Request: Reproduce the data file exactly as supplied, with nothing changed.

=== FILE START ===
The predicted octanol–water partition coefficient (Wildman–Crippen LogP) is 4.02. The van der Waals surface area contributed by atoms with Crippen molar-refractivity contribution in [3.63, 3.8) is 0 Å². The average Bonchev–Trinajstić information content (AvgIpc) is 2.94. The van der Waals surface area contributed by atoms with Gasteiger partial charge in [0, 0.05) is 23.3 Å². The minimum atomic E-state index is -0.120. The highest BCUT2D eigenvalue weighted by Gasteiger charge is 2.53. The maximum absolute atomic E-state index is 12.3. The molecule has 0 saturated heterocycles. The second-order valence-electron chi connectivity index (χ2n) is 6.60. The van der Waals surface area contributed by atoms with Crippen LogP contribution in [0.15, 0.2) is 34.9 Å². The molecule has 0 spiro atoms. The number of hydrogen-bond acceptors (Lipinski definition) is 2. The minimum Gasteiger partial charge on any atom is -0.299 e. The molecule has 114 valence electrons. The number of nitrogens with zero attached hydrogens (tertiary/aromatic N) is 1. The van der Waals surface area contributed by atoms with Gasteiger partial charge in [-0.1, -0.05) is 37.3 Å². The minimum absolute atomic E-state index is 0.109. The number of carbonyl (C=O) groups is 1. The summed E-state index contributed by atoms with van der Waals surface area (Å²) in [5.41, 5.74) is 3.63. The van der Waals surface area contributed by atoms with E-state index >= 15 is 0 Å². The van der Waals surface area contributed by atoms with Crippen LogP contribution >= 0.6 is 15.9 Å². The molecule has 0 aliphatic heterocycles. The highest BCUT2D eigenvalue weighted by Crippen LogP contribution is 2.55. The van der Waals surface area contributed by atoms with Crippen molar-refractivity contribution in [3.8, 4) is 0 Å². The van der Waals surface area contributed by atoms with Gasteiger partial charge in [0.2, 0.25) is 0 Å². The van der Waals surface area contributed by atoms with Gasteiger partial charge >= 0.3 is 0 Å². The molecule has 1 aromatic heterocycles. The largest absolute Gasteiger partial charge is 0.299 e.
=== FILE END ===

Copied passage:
The predicted octanol–water partition coefficient (Wildman–Crippen LogP) is 4.02. The van der Waals surface area contributed by atoms with Crippen molar-refractivity contribution in [3.63, 3.8) is 0 Å². The average Bonchev–Trinajstić information content (AvgIpc) is 2.94. The van der Waals surface area contributed by atoms with Gasteiger partial charge in [0, 0.05) is 23.3 Å². The minimum atomic E-state index is -0.120. The highest BCUT2D eigenvalue weighted by Gasteiger charge is 2.53. The maximum absolute atomic E-state index is 12.3. The molecule has 0 saturated heterocycles. The second-order valence-electron chi connectivity index (χ2n) is 6.60. The van der Waals surface area contributed by atoms with Crippen LogP contribution in [0.15, 0.2) is 34.9 Å². The molecule has 0 spiro atoms. The number of hydrogen-bond acceptors (Lipinski definition) is 2. The minimum Gasteiger partial charge on any atom is -0.299 e. The molecule has 114 valence electrons. The number of nitrogens with zero attached hydrogens (tertiary/aromatic N) is 1. The van der Waals surface area contributed by atoms with Gasteiger partial charge in [-0.1, -0.05) is 37.3 Å². The minimum absolute atomic E-state index is 0.109. The number of carbonyl (C=O) groups is 1. The summed E-state index contributed by atoms with van der Waals surface area (Å²) in [5.41, 5.74) is 3.63. The van der Waals surface area contributed by atoms with E-state index >= 15 is 0 Å². The van der Waals surface area contributed by atoms with Crippen LogP contribution >= 0.6 is 15.9 Å². The molecule has 0 aliphatic heterocycles. The highest BCUT2D eigenvalue weighted by Crippen LogP contribution is 2.55. The van der Waals surface area contributed by atoms with Crippen molar-refractivity contribution in [3.8, 4) is 0 Å². The van der Waals surface area contributed by atoms with Gasteiger partial charge in [0.2, 0.25) is 0 Å². The van der Waals surface area contributed by atoms with Gasteiger partial charge >= 0.3 is 0 Å². The molecule has 1 aromatic heterocycles. The largest absolute Gasteiger partial charge is 0.299 e.